AN HISTORIC landmark in Cobham will open to the public after months of rescue and restoration.
The Darnley Mausoleum in Cobham Woods has been painstakingly restored to its former Neoclassical glory by volunteers, heritage organisations and locals.
It is now opening for visitors on Sundays from noon to 4pm.
Built in 1783 by fashionable architect James Wyatt, it was designed to be the final resting place for the Earls of Darnley, but suffered years of neglect and was devastated by vandals who set fire to it.
Restoration was completed in 2007 but this is the first time it will be open regularly for visitors.
The National Trust, which took over the land from Gravesham Council last year, is also opening South Lodge Barn in Lodge Lane from 11am to 5pm to welcome walkers to find out about the Mausoleum’s history and enjoy a guided walk up to it.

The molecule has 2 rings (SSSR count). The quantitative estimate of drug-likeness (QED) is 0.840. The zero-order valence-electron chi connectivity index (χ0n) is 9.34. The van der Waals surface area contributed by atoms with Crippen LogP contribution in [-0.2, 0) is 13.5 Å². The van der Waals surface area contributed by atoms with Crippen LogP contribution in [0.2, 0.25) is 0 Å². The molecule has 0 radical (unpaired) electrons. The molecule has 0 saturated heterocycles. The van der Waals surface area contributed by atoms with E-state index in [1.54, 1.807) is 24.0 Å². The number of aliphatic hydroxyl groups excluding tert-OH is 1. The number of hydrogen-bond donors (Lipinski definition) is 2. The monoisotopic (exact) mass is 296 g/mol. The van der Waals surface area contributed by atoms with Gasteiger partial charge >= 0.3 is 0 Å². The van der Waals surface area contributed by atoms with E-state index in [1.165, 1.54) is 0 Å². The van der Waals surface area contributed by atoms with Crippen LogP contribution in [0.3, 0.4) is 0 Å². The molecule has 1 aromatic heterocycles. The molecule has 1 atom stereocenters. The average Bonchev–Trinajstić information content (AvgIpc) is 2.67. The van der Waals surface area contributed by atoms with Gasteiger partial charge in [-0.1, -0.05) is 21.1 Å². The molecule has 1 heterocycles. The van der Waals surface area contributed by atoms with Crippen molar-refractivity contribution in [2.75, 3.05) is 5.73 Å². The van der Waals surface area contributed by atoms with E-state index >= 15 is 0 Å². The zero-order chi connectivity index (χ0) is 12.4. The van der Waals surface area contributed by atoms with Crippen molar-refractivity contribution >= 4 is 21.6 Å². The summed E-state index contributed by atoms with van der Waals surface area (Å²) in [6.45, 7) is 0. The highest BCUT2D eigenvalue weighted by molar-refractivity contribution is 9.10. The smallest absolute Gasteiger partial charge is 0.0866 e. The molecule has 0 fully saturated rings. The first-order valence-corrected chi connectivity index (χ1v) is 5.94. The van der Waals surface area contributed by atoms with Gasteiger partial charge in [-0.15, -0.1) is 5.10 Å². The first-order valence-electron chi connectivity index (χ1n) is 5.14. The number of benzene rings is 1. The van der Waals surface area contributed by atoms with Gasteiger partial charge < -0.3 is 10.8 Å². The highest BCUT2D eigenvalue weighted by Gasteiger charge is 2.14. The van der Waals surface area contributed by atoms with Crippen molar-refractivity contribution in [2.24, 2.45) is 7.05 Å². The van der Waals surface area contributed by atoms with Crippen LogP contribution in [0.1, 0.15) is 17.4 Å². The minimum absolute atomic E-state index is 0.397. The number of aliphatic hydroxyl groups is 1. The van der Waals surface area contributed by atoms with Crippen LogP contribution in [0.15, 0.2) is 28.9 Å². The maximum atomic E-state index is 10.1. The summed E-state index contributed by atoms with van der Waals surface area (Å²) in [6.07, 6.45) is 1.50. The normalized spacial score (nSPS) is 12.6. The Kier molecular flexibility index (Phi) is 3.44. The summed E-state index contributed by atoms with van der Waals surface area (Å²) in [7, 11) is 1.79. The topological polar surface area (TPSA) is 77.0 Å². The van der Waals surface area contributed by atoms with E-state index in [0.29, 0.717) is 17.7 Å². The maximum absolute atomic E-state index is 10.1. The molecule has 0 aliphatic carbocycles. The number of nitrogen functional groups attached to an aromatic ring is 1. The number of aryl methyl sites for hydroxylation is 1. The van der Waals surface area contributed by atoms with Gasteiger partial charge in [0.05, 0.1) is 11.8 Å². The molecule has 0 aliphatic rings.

The National Trust’s Bernadette Gillow said: “After a challenging history, we are delighted that Mausoleum is now fully restored and in the care of the National Trust. “It will be opening regularly to visitors with my team managing this unique and very special property.”
The grade two listed wood where the Mausoleum sits is also run by the National Trust and is a Site of Special Scientific Interest in the Kent Downs Area of Outstanding Natural Beauty.
Entry to Cobham Wood is free from dawn to dusk. Entry to the Mausoleum costs £2 for adults, £1 children and is free for National Trust members. Donations are welcome.
- What's On: 10 reasons to go out this week in south London
- Royal Institute of Oil Painters breaks with tradition for new Greenwich exhibition
- London’s burning: Free events to mark 350 years since the Great Fire of London
- 5 stunning photographs capture a Summer of Fun at The O2
- What’s on: 12 reasons to go out this week in south London